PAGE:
Contributors:Morales Delgado, Javier Alejandro, 0000-0001-9805-491X
This thesis introduces a variational formulation for a family of kinetic reaction-diffusion and their connection to Lagrangian dynamical systems. Such a formulation uses a new class of transportation costs between positive measures, and it generalizes the notion of gradient flows. We use this class to build solutions to reaction-diffusion equations with drift subject to general Dirichlet boundary condition via an extension of De Giorgi's interpolation method for the entropy functional. In 2010, Alessio Figalli and Nicola Gigli introduced a transportation cost that can be used to obtain parabolic equations with drift subject to Dirichlet boundary condition. However, the drift and the boundary condition are coupled in their work. The costs we introduce allow the drift and the boundary condition to be decoupled. Additionally, we use this variational formulation to obtain well-posedness, stability, and convergence to equilibrium for the homogeneous Vicsek model and to show the emergence of phase concentration for the Kuramoto Sakaguchi equation subject to a strong coupling force. Provided this coupling force is sufficiently large, we show that there exists a time-dependent interval such that the oscillator's probability density converges to zero uniformly in its complement. The length of this interval is quantified as a function of the coupling force and the diameter of the support of the natural frequency distribution. By doing this, we show that the diameter of the interval can be made arbitrarily small by choosing the force sufficiently large.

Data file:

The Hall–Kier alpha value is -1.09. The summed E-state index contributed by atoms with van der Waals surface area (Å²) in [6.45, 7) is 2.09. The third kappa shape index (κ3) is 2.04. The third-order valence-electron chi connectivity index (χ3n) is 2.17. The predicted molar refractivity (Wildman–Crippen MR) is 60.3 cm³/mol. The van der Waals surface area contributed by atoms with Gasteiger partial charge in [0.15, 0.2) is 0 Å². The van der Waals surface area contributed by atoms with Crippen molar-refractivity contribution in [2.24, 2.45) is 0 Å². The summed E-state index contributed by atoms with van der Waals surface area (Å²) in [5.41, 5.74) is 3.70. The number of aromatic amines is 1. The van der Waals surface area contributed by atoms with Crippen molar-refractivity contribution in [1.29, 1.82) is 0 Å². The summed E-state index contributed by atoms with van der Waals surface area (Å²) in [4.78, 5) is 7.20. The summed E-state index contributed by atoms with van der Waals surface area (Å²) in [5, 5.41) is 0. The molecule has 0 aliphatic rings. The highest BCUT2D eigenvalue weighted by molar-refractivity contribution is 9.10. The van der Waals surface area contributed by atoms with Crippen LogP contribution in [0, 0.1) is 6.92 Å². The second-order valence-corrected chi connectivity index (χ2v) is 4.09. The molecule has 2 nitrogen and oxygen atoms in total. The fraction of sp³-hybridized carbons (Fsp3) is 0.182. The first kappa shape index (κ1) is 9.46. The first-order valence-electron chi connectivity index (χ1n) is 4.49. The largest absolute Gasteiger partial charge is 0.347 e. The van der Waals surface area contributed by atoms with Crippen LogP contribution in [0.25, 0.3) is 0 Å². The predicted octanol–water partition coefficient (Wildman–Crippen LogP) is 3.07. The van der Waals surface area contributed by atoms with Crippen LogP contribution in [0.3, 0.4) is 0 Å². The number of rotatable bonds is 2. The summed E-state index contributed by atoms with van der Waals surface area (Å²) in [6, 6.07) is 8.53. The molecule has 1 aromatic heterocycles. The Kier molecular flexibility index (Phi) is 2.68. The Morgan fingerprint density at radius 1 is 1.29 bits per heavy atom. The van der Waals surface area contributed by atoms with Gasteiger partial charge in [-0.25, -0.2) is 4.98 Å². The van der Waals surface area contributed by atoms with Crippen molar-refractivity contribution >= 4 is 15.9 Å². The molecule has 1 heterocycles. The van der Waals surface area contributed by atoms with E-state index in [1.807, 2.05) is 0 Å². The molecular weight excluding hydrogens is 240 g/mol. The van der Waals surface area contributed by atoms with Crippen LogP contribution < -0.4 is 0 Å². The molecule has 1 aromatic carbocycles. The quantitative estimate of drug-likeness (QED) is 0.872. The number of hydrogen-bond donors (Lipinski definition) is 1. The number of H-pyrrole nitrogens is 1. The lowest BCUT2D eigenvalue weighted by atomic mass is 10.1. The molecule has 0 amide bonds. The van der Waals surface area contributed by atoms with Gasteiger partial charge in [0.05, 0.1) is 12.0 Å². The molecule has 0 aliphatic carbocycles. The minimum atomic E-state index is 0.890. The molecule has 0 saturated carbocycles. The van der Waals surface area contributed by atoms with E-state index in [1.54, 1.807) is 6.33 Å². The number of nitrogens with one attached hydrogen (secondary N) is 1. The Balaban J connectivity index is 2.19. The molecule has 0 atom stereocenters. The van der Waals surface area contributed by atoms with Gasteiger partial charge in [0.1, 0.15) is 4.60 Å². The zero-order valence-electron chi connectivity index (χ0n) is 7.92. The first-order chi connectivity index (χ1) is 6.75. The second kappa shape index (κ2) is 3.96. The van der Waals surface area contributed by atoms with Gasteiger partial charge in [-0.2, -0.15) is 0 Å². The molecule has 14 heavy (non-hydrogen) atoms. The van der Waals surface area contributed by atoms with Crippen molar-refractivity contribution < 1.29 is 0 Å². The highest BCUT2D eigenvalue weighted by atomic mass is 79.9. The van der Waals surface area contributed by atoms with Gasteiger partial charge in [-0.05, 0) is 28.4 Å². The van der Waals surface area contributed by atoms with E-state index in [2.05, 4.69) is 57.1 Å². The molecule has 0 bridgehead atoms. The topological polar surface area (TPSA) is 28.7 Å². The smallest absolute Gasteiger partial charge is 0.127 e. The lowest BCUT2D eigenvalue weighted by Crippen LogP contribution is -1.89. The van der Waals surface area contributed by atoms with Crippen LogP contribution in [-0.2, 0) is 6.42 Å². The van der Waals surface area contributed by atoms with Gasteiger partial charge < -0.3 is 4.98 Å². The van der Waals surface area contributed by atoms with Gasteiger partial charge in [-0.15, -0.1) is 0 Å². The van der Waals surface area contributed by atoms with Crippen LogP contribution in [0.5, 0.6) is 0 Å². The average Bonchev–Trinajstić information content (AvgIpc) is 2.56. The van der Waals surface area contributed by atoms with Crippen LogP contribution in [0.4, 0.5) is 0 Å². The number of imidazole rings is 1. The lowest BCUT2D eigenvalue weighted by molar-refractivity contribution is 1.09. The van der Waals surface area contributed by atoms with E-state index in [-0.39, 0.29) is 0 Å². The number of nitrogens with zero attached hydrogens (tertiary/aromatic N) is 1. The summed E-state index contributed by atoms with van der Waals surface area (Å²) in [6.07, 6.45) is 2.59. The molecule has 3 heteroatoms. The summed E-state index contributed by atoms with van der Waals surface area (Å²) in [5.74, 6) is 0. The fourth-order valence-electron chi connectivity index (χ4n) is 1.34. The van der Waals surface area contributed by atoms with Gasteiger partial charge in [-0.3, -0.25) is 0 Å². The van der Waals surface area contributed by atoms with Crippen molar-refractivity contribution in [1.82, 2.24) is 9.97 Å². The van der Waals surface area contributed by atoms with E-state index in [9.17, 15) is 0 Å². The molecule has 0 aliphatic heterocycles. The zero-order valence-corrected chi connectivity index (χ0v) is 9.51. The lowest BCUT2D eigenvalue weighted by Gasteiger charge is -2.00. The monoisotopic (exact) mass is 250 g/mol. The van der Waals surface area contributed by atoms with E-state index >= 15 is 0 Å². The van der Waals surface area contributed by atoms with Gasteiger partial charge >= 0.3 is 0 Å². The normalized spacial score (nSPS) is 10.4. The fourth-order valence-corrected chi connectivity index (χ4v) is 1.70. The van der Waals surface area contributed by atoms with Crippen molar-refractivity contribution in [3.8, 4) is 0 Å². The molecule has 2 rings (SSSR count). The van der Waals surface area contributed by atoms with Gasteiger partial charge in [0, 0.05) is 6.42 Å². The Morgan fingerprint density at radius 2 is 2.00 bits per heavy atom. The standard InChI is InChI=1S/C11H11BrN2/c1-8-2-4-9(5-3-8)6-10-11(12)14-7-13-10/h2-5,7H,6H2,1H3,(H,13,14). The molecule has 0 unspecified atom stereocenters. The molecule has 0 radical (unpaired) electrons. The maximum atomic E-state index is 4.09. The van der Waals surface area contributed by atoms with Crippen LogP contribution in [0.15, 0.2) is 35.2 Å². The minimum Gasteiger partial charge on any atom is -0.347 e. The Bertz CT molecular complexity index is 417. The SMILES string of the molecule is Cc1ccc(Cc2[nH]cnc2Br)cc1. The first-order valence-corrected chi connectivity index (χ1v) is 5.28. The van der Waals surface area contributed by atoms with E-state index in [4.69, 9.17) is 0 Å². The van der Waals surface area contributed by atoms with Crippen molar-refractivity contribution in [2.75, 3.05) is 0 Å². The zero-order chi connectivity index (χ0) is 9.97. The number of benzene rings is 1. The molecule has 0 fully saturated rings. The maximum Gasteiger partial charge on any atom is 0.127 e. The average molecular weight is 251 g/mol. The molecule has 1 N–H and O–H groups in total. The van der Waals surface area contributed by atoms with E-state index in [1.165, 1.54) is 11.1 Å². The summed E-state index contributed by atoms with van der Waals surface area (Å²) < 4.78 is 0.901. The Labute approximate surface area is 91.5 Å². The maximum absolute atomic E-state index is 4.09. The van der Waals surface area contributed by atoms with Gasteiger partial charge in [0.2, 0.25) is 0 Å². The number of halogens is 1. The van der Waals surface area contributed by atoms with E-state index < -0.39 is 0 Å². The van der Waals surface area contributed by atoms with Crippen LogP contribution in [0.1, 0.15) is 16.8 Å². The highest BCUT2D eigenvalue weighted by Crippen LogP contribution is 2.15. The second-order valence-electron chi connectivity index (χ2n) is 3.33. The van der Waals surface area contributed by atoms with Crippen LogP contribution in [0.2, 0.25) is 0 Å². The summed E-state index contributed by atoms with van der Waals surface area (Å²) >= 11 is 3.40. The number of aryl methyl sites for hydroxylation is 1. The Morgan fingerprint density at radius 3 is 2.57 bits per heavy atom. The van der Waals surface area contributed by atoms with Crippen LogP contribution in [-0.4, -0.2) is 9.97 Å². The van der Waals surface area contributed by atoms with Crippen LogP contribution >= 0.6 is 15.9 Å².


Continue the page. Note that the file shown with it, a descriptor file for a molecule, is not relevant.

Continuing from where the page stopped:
How the scattering dynamics of a quantum system is affected by an application of a time-periodic driving field, such as coherent electromagnetic radiation, has been a subject of increasing importance in the past three decades. Time-periodic fields can profoundly alter the dynamics of matter in ways that are relevant to the design of semiconductor structures, such as quantum dots and superlattices, that have possible applications to quantum computation and quantum information processing. This thesis is a theoretical treatment of a localized one-dimensional quantum system that is subject to an external driving field, such as an oscillating electric field of a laser or of some microwave radiation, that oscillates periodically in time. When not subject to the driving field, the system is characterized by a potential energy function that is a finite one-dimensional square well (i.e. a 1D quantum potential well with finite depth and a flat bottom. Also, the zero level of potential energy is set such that the potential in the well’s exterior is zero). To this well, we specifically introduce a driving field that causes the well’s bottom to bend from a flat shape to a V-shape, such that the potential energy as a function of position is held fixed at the endpoints of the well’s region of space and forms the spike of the letter “V” at the midpoint of the well. Our chosen external field makes the V-shaped bottom perpetually bend up and down, causing the potential energy in the region of the well to vary periodically in time. In this study, we analyze how a plane wave that propagates toward the region of our well and is with a fixed incident energy not only scatters into outgoing plane waves with the same energy — propagating in both directions of one-dimensional space — but is also induced by the driving field to have nonzero probabilities of transition to infinitely many other states with different energies. Due to the time-periodicity of our potential, an incoming wave-particle (i.e. a matter wave) of a given energy can only access energies that differ by integer multiples of ħω from its original energy, where ω is the angular frequency of the oscillation of the potential. In the case that the time-periodic driving is due to an electromagnetic field oscillating at an angular frequency ω, we can explain the transitions in which a particle can only gain or lose an amount of energy that is an integer multiple of ħω as follows: The electromagnetic field induces the particle to absorb or emit photons, each carrying a quantum of energy equal to an integer multiple of ħω. The analysis to be revealed comprises three main achievements, all of which would help one to accomplish suitable computational precision, accuracy, and efficiency when making a prediction about a scattering phenomenon in our chosen system. The first achievement is that my research supervisor and I managed to solve the Schrӧdinger equation for this system analytically (i.e. exactly), so for a choice of four intervals that together constitute one-dimensional space, we were able to find the actual space of (complex-valued) explicit solutions to the equation in every interval separately. Within that space of solutions, if we only consider functions that are continuously differentiable, square-integrable, and somewhere nonzero (that is, nonzero solutions for which their partial derivatives with respect to spatial variables exist and are continuous everywhere and the squares of their absolute values are integrable over all space), then we obtain the set of all possible states that a particle can access in our quantum system. By accurately finding the space of solutions to the Schrӧdinger equation and by imposing the requirement that a wavefunction must be continuously differentiable, we were able to deduce into what superposition of states a given incoming plane wave must scatter into in order to form a state that is possible to include in a physically allowed superposition of states. Accounting for the fact that a physically acceptable solution must be at least continuously differentiable is directly related to the second success of the study, which is to derive a formula enabling me to find the scattering matrix (or S-matrix), a mathematical construct that relates the incoming plane waves to the states of definite energy outside the well into which they scatter. Despite the complexity of the solutions, I managed to exploit the reflection symmetry of the system about the center of the well and other simplifying properties to come up with expressions for four matrix blocks that constitute a matrix that contains the S-matrix, such that all four expressions involve the same eight matrices.This in turn led to the third achievement, which was that I set up an efficient method for using computational software (in my case, I used Wolfram Mathematica 11.0) to find the elements of the S-matrix. Such a method was suitably fast at generating high-quality graphs of moduli squared of some matrix elements as functions of incident “energy” (actually, quasienergy, as we shall see later). Those graphs revealed the probability for an incoming wave (with a fixed energy and a unit probability current) to both transmit through the region of the well and to transition to a state, such as an outgoing wave or a negative-energy state, of some fixed energy. The energy of the new state did not necessarily have to be equal to the incident energy. Given these computational freedoms, I created a demo of my method by constructing these transmission graphs for a specific set of parameters expressed in Hartree atomic units: well width of 2, particle mass µ = 1, amplitude U0 = 0.5 and angular frequency ω = 4 of the oscillation of the V-shaped bottom, and unperturbed well depth V0 = 10. When I compared the different graphs of some of the combined transmission and transition probabilities provided by the elements of the S-matrix, I noticed two incident energies for which transmission resonances occur. Next, I exploited those resonances to determine some energies of quasibound states, which are states in which a particle’s probability is localized inside the region of the well for a finite amount of time. (In contrast, bound states have their probability localized for an infinite amount of time). For the version of our system without the external field (i.e. with U0 = 0), the bound state energies for the first and second excited states are -6.7791 and -3.0542 Hartrees, respectively, while for the driven system, I found that the corresponding energies of quasibound states were -6.7788 and -3.0534 Hartrees. The fact that these energies of quasibound states for the perturbed system are quite close to those of the unperturbed system is an indication that the chosen oscillation strength U0 = 0.5 Hartrees is weak enough to preserve many of the general properties of the unperturbed system.